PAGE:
“I have a reference to Bochum Welt on the new record,” Semsroth reveals. “He did one track on Rephlex called “Asteroids Over Berlin” and I have “Perseids Over Greenwich”, because he has a track called “Greenwich”.” (Perseids, for that matter, is a ‘prolific’ meteor shower associated with the comet Swift-Tuttle next destined to pass earth on August 5, 2126.) It’s a highlight of Semsroth’s new album as Skanfrom, Postcards, and for anyone familiar with the music of Rephlex, Skam and Aphex Twin’s more playful productions, comparisons are there to be made.
“I wanted to do music like Bochum Welt,” Semsroth expresses. “It’s not that I sit there and think, ‘now I’m going to copy this person’, it’s more: ‘I would like to make this kind of music.’” Semsroth relates this mode of thinking to his earlier work as Sleeparchive too. Pounding a fist into his open palm, Semsroth, still marvelled by Vainio’s music, communicates, “he has the 808 bass drum that’s just…and then he has the bleeps over the top, and it’s like: what is this?”
“For me it sounds perfect, it’s the ultimate thing,” he adds. “Every time Sähkö released a new record (by Mika Vainio) I put it on my website saying, ‘hey, he’s the greatest guy in techno, buy the record’. So I was never like, ‘no I’ve never heard of Mika Vainio’, he was an inspiration.”
The first Skanfrom record, a blue, six-track 7” called Talking Translator, was released in 1998 on Semsroth’s now defunct label A.D.S.R. “I was really lucky at the time because I was friends with two people from Hard Wax,” Semsroth begins to explain of how his then fledging label and Skanfrom alias took off.
“We just met for beers and the guys played music to me, I was interested in all that IDM stuff,” he says. “They played me some music and I was like, ok cool, and then I played them the music I made as Skanfrom and they were like, ‘oh this is great, really good,’ and they said, ‘you should make a record and maybe we can distribute it.” Semsroth made the plunge and pressed up 250 copies of that debut Skanfrom release, and from that Hard Wax accepted 50. Two days later, he says, “they called me and said, ‘can you bring another 50?’” Furthermore, Semsroth adds, “I made the next record and Hard Wax said, yeah we’ll distribute this stuff, just bring 200.”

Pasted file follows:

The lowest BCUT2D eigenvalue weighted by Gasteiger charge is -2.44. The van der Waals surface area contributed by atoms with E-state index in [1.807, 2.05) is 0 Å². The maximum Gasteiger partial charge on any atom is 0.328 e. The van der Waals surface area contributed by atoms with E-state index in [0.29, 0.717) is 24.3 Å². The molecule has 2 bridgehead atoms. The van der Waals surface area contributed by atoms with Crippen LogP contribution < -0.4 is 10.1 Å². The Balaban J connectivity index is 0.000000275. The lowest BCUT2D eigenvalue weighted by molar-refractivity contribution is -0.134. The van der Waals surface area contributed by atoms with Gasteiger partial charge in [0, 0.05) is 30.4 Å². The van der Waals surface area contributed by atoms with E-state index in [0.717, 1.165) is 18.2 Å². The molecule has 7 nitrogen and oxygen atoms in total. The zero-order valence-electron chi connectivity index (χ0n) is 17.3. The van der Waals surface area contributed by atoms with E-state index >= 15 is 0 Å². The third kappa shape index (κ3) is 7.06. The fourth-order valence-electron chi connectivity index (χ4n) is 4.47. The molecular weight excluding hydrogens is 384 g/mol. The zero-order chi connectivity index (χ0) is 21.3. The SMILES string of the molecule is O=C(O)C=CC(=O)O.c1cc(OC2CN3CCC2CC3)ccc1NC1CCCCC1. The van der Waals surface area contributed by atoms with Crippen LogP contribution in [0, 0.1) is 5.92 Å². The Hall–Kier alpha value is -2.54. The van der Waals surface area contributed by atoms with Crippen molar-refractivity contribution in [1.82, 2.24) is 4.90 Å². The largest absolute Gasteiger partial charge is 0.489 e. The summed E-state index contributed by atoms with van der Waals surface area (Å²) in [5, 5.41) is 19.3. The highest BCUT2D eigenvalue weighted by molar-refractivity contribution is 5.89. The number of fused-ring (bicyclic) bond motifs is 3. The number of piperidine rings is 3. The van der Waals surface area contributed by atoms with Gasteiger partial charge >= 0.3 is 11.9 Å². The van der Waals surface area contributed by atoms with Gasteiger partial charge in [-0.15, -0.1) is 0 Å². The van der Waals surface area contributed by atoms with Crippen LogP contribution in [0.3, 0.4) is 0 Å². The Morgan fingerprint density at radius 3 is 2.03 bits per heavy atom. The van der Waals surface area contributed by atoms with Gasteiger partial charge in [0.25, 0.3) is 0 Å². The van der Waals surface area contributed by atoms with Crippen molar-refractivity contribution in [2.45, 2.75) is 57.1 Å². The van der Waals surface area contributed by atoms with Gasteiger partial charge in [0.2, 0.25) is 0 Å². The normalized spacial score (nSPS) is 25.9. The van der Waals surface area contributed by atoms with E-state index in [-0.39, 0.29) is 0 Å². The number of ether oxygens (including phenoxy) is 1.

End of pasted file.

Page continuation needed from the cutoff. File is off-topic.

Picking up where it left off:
In 1999 Jason Amm, co-founder of Suction Records who produces under the name Solvent, made the trip from Canada to Berlin where he met up with Thaddeus Herrmann, editor of German magazine De:Bug. Escorting Amm to Hard Wax intent on showing him Skanfrom’s music, Amm remembers, “at that time, I thought what Lowfish and myself were releasing on Suction Records was the only stuff going that combined Rephlex and Skam style electronics with blatant synth pop melodies and references, but it turned out that Skanfrom was also on the same tip.”
Three years later Amm released a Skanfrom album called Hand-Picked Fragments, a name casually suggested by Semsroth’s friend Thomas Morr of Morr Music who happened to be in the room when Semsroth needed a title. As for Postcards, Semsroth explains, it was a track on this new album Amm particularly enjoyed, “it’s just a loop which fades in and fades out, like one minute,” Semsroth explains. “Postcards sounds nice, so we went with that,” he adds.
It’s been 12 years since Skanfrom released an album, with Semsroth’s energies in the mean time focused on Sleeparchive. In 2009, however, Skanfrom quietly released the Are You Alone 7” on a DIY label he set up called The All-Clear, a personal platform home to other similarly pop-minded projects of his like Government Bookshops, Civil Defence Programme and Television Set. “Since 2009,” Amm explains, “I’ve been checking in with Roger every once in a while about new Skanfrom music, and I let it be known that Suction would love to release a Skanfrom album anytime.”